a microscopic photo of stem cells

Engineering researchers develop porous nanoparticles for regenerative medicine

Akhilesh K. Gaharwar is leading research to develop a new class of porous nanoparticles capable of directing stem cell differentiation. In the photo above, the purple sections are the actin cytoskeleton of human mesenchymal stem cells, the blue dot in the upper left area is the cell nucleus, and the green represents the 2D Covalent Organic Framework (COF) nanoparticles.

Courtesy of Akhilesh K. Gaharwar

Stem cells can develop into many different types of cells in the body. For example, when a person is injured, stem cells arrive at the injury site and help heal the damaged tissue. New nanotechnology developed by a team of Texas A&M University researchers could harness the body’s regenerative potential by directing stem cells to form bone.

Akhilesh K. Gaharwar, associate professor and Presidential Impact Fellow in the Department of Biomedical Engineering and a member of the American Institute for Medical and Biological Engineering, leads the team. Researchers developed covalent organic framework (COF) water-stable 2D nanoparticles that can direct the differentiation of human mesenchymal stem cells into bone cells.

Significant research attention has been given to 2D COFs – porous organic polymers – due to their crystallinity, ordered and adjustable porous structure and high specific surface area. However, the difficulty of transforming COFs into nano-sized materials, coupled with their poor stability, has limited their application in regenerative medicine and drug delivery. Novel approaches are needed that provide these COFs with sufficient physiological stability while maintaining their biocompatibility.

Gaharwar’s team improved the hydrolytic (water) stability of COFs by supplementing them with amphiphilic polymers, which are macromolecules that contain both hydrophobic and hydrophilic components. This approach, which has not been previously reported, gives COFs dispersibility in water, enabling the biomedical application of these nanoparticles.

“As far as we know, this is the first report that demonstrates the ability of COFs to direct stem cells to bone,” said Gaharwar. “This new technology has the potential to impact the treatment of bone regeneration.”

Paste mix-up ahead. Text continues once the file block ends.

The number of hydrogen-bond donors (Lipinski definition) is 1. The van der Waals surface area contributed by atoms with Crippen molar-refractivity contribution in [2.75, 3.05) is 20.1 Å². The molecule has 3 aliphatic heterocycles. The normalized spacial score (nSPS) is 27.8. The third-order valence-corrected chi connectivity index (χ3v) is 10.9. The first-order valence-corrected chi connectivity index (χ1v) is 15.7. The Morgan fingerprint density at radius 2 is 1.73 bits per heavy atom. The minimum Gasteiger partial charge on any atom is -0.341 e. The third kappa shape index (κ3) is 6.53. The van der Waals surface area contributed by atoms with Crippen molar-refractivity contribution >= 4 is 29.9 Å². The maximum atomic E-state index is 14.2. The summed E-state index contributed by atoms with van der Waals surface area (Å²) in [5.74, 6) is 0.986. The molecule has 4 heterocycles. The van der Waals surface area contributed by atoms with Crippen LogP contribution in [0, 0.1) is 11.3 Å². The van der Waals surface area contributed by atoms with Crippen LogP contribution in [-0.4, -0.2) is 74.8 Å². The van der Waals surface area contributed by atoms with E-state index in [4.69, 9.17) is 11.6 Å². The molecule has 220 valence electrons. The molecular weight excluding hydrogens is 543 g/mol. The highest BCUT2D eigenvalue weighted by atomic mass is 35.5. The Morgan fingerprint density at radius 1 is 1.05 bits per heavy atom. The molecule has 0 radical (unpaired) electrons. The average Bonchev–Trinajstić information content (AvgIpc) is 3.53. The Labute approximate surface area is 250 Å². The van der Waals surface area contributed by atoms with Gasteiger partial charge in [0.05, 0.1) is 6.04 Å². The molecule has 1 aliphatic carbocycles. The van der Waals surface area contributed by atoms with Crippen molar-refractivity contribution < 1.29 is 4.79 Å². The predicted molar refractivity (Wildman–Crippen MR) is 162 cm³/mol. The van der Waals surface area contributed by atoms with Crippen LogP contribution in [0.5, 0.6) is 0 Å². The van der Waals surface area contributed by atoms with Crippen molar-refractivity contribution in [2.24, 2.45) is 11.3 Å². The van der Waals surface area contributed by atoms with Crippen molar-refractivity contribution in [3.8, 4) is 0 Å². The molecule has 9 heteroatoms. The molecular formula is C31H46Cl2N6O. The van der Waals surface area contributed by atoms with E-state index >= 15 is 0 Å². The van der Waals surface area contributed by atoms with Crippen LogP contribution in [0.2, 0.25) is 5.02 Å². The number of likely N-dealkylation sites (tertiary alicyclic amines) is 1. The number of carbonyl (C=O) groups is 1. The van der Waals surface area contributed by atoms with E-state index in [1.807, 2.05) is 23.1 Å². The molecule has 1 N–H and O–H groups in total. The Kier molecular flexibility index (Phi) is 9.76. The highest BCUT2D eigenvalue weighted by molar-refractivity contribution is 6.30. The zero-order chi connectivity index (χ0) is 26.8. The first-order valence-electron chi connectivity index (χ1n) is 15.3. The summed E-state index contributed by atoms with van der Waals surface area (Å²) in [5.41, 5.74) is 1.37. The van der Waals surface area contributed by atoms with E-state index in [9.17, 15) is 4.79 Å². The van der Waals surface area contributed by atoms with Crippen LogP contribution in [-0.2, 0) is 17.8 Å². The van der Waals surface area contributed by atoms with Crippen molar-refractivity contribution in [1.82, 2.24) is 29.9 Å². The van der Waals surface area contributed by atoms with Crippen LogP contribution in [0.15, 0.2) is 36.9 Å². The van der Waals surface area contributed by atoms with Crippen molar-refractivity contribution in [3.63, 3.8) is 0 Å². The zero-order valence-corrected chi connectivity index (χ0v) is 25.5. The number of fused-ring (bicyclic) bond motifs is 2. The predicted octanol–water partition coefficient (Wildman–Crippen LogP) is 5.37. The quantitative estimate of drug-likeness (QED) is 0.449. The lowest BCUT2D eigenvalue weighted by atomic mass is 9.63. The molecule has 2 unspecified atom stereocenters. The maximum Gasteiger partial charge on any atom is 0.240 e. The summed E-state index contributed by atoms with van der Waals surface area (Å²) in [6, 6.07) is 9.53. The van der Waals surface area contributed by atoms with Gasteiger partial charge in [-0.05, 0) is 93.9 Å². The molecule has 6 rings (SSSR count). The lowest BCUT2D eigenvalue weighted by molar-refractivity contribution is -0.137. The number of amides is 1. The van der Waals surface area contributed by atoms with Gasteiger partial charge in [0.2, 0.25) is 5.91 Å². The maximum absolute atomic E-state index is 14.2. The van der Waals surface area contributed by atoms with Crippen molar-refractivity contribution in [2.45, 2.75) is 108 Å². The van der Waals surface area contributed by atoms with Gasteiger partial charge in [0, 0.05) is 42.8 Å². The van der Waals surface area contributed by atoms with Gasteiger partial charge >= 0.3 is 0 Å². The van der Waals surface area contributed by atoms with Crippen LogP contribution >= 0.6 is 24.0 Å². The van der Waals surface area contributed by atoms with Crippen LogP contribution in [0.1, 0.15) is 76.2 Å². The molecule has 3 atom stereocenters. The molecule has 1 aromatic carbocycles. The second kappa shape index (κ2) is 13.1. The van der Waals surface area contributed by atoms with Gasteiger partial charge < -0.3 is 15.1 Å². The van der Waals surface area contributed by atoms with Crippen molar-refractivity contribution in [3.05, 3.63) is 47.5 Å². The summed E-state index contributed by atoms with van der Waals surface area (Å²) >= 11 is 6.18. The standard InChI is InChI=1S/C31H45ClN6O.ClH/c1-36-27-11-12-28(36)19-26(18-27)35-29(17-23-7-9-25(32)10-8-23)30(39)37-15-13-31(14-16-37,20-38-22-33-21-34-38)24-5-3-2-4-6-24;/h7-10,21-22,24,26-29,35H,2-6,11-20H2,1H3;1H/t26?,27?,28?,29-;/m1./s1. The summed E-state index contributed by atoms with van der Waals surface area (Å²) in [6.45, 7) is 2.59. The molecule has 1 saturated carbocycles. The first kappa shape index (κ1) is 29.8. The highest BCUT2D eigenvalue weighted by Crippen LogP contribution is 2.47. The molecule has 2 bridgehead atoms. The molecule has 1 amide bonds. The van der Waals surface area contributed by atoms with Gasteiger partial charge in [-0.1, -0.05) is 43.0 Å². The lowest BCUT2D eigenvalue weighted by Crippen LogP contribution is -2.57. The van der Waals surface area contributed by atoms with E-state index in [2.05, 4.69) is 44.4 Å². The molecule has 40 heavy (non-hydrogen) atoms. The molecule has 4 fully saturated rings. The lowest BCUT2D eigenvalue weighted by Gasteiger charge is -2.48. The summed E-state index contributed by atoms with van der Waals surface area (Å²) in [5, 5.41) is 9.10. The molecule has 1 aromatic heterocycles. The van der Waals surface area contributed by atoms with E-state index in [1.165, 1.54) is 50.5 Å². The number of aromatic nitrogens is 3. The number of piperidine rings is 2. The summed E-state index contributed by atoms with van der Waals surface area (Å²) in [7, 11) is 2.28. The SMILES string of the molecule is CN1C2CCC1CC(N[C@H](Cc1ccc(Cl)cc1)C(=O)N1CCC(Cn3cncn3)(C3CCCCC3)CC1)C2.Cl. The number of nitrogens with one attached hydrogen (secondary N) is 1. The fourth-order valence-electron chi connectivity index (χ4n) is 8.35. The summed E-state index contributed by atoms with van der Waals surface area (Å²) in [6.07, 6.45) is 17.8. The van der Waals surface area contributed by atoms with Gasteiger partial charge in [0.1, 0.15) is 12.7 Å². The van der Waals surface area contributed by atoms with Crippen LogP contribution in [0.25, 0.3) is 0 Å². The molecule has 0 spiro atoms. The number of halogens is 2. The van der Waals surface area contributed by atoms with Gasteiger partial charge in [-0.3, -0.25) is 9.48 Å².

The researchers found that 2D COFs do not affect a cell’s viability and proliferation, even at higher concentrations. They observed that these 2D COFs exhibit bioactivity and direct stem cells to bone cells. The preliminary study indicated that the shape and size of these nanoparticles may confer this bioactivity and that further in-depth studies are needed for mechanistic insights.

These nanoparticles are highly porous, and Gaharwar’s team exploited this unique feature for drug delivery. They were able to load an osteoinductive drug called dexamethasone into the porous structure of the COF to further improve bone formation.

“These nanoparticles could prolong drug delivery to human mesenchymal stem cells, which are commonly used in bone regeneration,” said Sukanya Bhunia, senior author of the study and postdoctoral associate in the biomedical engineering department. “Prolonged administration of the drug has led to greater differentiation of stem cells towards the bone lineage and this technique can be used for bone regeneration.”

Gaharwar noted that after providing a proof of concept, the team’s next step in their research will be to evaluate this nanotechnology in a diseased model.

These findings are important for the future design of biomaterials capable of providing guidance for tissue regeneration and drug delivery applications.

The results were published in Advanced sanitary materials magazine. Other contributors to the research are Manish Jaiswal, Kanwar Abhay Singh, and Kaivalya Deo of the Texas A&M Department of Biomedical Engineering. The research was supported by the National Institute of Biomedical Imaging and Bioengineering of the National Institutes of Health.

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